As Ghana celebrates 60 years as an independent nation we take a look at some of the African nation’s culture and traditions.
There are over 70 ethnic groups living in Ghana. The biggest groups are Akan, Moshi-Dagbani, Ewe, and Ga. The Ashanti tribe of the Akan is the largest. With so many different ethnic groups there are many different languages spoken in the country and many Ghanaians will be multilingual. While English is the official language and taught in schools from an early age, of the languages indigenous to Ghana, Akan is the most widely spoken. The Akan languages appear in a diverse number of dialects with Twi the most spoken language in Ghana.
The majority of Ghana ‘s population of over 25 million live and work in rural areas. Only about a third of the population lives in urban areas. The capital, Accra, is home to over 2 million people and the region around Accra (Greater Accra) is the most densely populated in the country.
Music and Dancing in Ghana
Ghana is probably well known for its people wearing colourful attire and their passion for music and dancing. In Ghana, “culture” is a term used to describe traditional drumming, dance and song performed by “culture groups”. Ghana Culture Groups were first formed during the steady urbanisation that occurred in Ghana during the second half of the 20th Century. After gaining its independence from the British in 1957 it was a way to re-embrace its culture and traditions.
In modern Ghana, music is divided into distinct genres including: traditional folk music (preserved true to its ritualistic heritage in the more remote villages); culture music (a hybrid of traditional and more modern folk music, performed mainly in urban areas); highlife (pop music of 1960s-1970s combining folk with modern electric instruments); gospel music (modern religious music, pop and often reggae influenced); hiplife (music of the current western-influenced generation, fusing hip hop with African pop music). (You can read more at Drum Africa who also put on African drumming classes in London)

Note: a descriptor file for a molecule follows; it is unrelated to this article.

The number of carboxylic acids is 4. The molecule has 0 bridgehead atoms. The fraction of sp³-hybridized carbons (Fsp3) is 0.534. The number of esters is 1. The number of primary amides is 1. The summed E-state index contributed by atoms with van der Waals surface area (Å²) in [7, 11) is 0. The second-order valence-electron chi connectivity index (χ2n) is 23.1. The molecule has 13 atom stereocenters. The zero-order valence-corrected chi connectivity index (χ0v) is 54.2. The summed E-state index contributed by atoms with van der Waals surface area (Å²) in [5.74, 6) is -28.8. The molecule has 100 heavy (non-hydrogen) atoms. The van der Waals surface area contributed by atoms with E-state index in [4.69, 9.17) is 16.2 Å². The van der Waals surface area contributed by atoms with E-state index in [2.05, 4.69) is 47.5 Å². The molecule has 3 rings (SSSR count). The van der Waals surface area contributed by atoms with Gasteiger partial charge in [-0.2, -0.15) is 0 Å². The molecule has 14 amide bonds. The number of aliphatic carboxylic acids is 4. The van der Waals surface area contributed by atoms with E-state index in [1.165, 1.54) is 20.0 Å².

Djembe drum Ghana
A djembe is a skin-covered hand drum shaped like a large goblet and meant to be played with bare hands.
According to the Bamana people in Mali, the name of the djembe comes directly from the saying “Anke dje, anke be” which literally translates to “everyone gather together” and defines the drum’s purpose. In the Bambara language, “Dje” is the verb for “gather” and “be” translates as “everyone”.
Jollof rice is one of Ghana’s most popular dishes
A favourite dish all over West Africa is jollof rice or Benachin (one pot) as it also sometimes referred to. It’s typically served up at celebratory get-togethers. Although there is much debate over best ingredients and recipes depending on different African countries variations a typical jollof rice would consist of rice, tomatoes, tomato paste and any number of variable meats, spices (such as nutmeg, cumin and ginger) and vegetables. It is said to have originated from the Wolof tribe in Senegal, the Gambia. In Ghana the dish is sometimes accompanied by fried plantations.
Ghana cocoa production
Ghana used to be the leading producer of cocoa up until around the late 1970s when it was overtaken by the Ivory Coast. At its peak it was estimated to have produced 30-40 % of the world’s cocoa. The commodity price crash of the 1970s and later droughts and bush fires in the early 1980s saw production in Ghana fall from a third of the world’s total in 1972 to just 12% of total world production.
Although there are cocoa farmers in Ghana in more remote western parts of the country were rural poverty is widespread, the liberalisation of the cocoa industry in Ghana in the 1990s did open up new opportunities for lots of other farmers. The UK’s Divine Chocolate Company is a fair trade chocolate company which is 44% owned by a co-operative of cocoa farmers in Ghana. Thus means cocoa farmers receive both a Fairtrade bonus plus a share of company profits.
With the Republic of Ghana celebrating their 60 years anniversary of Independence this year here is part one of our two part feature focusing on some of the history of the west African nation and its culture and traditions.
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